An unknown letter by Grétry & the French Revolution of musicians
Grétry is generally known today more for appearing in Mozart's biographies as one
of the music composers, whose scores were, during the Mannheim-Paris Tour 1777-1779,
a particular object of study by Mozart himself with the scores of Benda, those of
the Mannheim composers and the theory manuals and the scores of Abbé Vogler and
with other music works (Mozart used to study a lot!).
However Grétry was a rather important composer within the system of the French Ancien Régime. Beloved by the Queen Marie Antoinette, a few music works by Grétry became, during French Revolution, one of the most poisonous and lethal symbols of philo-monarchism, to the extent that to quote such compositions by him could be sufficient motive for climbing the stairway to the guillotine, the national razor.
Grétry now works for the French Revolution.
The newly discovered letter (written by Grétry to Sieyes on 16 October 1790) casts new light of the public debate about the intentions behind the necessity of the French Revolutionaries to establish a brand new legislation about Copyright (and also Music Copyright!) and Intellectual Property.
So now Grétry, an old champion of Ancien Régime, appears here as an activist of the legal rights of the musicians and in particular of the composers, whose works, previously protected only by the possibilities and the boundaries of a privilege system controlled by Monarchy and organized within a social system ruled by money and earnings mainly coming from the aristocratic families, are now, under the French Revolution, regularly exploited by publishers and theatre producers without the possibility, for the composers, of earning a penny from the selling of their scores and, especially, from the theatre performances and the concerts.
This new letter is important and interesting also in revealing the motives behind this legal evolution towards a modern concept of the Copyright System.
So, in the intentions of Grétry and Sieyes and the other people involved in this process towards a modern legislation for the protection of the Intellectual Property, we find both intellectualistic and materialistic considerations, that co-existed under the influence of Physiocracy, Adam Smith's Capitalism and Jean-Jacques Rousseau's Social Contract in a healthy dialectic (as it seems) between music considered as a social public good and music as the intellectual product of composers who must detain natural private and economic interests derived from their products (i.e. their compositions) as a correct expression of a moral, natural right!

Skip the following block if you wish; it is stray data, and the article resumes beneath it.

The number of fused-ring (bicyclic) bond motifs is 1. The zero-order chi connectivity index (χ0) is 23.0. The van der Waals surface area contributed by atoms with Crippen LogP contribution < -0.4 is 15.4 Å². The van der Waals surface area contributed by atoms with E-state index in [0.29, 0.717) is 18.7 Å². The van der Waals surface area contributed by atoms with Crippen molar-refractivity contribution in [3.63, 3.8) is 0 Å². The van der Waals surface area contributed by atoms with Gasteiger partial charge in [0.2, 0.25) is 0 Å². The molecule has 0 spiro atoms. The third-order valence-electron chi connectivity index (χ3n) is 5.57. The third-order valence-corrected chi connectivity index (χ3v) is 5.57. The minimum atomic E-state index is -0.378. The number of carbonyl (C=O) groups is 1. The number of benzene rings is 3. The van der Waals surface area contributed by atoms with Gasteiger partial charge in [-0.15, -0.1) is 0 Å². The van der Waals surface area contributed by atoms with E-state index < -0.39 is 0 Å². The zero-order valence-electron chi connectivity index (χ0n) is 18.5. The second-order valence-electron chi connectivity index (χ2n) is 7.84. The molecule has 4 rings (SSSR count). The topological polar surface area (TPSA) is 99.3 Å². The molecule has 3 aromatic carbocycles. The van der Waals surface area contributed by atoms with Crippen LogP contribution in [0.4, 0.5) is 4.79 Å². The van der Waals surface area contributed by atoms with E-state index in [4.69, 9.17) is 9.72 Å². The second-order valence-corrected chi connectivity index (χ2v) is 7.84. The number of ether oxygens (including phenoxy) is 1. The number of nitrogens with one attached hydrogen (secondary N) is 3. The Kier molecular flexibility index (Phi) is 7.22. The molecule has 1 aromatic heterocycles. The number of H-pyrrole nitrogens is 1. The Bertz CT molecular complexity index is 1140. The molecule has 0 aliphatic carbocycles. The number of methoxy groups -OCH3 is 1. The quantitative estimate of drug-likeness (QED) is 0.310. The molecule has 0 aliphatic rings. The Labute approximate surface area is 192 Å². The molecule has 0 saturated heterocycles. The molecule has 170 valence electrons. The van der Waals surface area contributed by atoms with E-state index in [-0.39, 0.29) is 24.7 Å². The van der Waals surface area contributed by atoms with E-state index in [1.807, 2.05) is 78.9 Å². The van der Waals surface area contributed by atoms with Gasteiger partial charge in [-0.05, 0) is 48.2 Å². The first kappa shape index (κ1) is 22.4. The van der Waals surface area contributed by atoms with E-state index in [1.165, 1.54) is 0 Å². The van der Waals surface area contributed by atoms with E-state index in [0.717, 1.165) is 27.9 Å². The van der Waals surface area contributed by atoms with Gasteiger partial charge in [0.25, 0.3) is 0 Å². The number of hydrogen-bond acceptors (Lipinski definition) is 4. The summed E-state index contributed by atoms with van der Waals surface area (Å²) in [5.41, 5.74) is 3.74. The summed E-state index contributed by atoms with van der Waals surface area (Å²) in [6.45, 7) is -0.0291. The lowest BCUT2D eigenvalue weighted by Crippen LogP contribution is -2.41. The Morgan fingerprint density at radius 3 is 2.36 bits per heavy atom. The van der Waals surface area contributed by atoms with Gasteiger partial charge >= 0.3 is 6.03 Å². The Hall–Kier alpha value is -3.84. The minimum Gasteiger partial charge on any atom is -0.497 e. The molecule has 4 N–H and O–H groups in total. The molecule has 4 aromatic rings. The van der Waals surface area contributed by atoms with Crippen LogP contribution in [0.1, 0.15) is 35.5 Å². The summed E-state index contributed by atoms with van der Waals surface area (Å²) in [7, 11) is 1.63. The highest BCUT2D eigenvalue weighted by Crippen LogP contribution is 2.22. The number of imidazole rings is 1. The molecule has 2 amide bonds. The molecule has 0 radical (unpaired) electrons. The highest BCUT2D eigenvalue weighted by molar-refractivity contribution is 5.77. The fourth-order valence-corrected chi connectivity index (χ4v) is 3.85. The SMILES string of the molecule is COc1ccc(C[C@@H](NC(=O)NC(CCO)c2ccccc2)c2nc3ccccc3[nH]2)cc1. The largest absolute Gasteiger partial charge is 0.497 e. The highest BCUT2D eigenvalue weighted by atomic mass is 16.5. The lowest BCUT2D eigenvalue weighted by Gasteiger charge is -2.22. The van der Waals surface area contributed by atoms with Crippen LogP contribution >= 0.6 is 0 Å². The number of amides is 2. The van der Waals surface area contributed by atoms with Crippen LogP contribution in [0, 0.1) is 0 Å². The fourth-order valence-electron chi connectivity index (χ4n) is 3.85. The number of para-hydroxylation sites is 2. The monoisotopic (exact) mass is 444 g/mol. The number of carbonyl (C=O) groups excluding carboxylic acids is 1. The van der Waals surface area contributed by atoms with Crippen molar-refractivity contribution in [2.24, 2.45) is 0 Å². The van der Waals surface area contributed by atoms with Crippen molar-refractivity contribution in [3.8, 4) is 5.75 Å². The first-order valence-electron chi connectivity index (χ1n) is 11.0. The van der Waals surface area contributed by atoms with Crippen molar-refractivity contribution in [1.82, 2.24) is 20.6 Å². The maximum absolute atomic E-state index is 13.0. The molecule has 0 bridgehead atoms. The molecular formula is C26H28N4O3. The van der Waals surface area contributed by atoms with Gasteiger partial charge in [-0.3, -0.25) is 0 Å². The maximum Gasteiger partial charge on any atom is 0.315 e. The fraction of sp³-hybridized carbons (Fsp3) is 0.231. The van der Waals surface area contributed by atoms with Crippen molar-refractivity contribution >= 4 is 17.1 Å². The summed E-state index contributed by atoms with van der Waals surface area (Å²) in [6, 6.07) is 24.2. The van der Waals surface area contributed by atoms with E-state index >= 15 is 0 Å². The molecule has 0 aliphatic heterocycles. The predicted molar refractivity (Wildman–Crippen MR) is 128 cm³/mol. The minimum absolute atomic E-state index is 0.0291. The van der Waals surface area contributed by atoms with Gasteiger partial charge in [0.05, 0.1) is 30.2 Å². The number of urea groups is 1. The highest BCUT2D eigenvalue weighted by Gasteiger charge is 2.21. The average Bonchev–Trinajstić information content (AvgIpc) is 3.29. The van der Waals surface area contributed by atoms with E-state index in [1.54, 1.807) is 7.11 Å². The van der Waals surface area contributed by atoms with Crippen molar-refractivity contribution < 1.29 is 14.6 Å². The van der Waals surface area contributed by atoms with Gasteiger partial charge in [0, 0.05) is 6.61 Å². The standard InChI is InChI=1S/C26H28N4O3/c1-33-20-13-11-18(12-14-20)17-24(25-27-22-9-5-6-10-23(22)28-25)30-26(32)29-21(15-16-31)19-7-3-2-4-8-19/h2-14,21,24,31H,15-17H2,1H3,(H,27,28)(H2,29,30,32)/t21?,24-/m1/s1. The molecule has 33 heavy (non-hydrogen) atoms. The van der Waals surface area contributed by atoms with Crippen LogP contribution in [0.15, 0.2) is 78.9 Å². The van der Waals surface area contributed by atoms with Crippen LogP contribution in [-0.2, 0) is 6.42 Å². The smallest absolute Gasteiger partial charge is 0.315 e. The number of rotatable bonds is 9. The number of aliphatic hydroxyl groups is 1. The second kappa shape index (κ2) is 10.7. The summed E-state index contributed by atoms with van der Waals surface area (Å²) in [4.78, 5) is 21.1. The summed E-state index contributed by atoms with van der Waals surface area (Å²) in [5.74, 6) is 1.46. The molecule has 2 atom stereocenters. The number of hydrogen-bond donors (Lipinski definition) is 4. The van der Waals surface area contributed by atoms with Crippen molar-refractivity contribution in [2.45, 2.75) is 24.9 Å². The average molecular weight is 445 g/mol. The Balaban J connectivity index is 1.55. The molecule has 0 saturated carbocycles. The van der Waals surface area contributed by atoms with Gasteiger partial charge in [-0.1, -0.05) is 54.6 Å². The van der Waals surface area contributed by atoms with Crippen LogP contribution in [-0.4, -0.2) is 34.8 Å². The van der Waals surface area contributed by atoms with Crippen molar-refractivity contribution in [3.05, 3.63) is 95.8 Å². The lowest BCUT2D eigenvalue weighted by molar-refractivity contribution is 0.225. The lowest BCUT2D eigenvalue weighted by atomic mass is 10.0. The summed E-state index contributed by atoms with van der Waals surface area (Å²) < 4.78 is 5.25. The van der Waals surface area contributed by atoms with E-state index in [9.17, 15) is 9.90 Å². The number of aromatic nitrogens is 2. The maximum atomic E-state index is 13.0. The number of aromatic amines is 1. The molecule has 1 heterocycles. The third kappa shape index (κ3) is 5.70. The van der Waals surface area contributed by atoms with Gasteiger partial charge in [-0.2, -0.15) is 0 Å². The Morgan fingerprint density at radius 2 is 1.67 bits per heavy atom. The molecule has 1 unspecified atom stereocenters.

The complexity of the ideas behind Grétry's letter and the musicians sign petitions for the Revolution.
Despite brief, Grétry's letter (which has never been discussed by scholar before this paper) has, behind itself, a very complex world of ideas and philosophical, social and legal actions carried on mainly from 1789 to 1793.
Geoffroy-Schwinden well treats the matter and the contents of this letter and the complexity of the world behind it and so correctly and exhaustively positions this letter within its social and historical context: the first English legislation on Copyright, the system of privileges, the social action of French musicians in saying their word about the legal and political re-organization of the new Revolutionary nation, the evolution of Paris theatres under Revolution from 3 sanctioned theatres to 35 in a few years, the legal problems of the public exploitation of music (through printing and performances) and the natural legal private rights of the music composers, the battle of music composers to see their job recognized as equal to that of librettists, drama writers and men of letters, the exemplary cases of Paisiello's Nina, ou la Folle par amour (1786) Paris performances (1791-1792) and of Beaumarchais's Figaro, etc.
This letter by Grétry is a very interesting window on the role played by French musicians in modelling the new legislation on Copyright and Intellectual Property during the years of the French Revolution.
Not only Grétry, but many French musicians signed public petitions to the government in favour of the recognition of musicians' rights, wrote intense letters to those political representatives who could promote the right series of laws to protect the work of musicians, actively discussed the proposals of new laws and their single parts, rapidly denounced to the Revolutionary police authorities the abuse system of the many Paris theatres, that freely exploited their music and their work without giving a penny to the music composers.
Many musicians, who actively worked on those days of the Revolution to give the right shape to a new modern legislation on Copyright and Intellectual Property, became professors at the Paris Conservatoire a few years later.
Read the complete article by R. Geoffroy-Schwinden (Academia.edu):
Music, Copyright, and Intellectual Property during the French Revolution:
A Newly Discovered Letter from André-Ernest-Modeste Grétry
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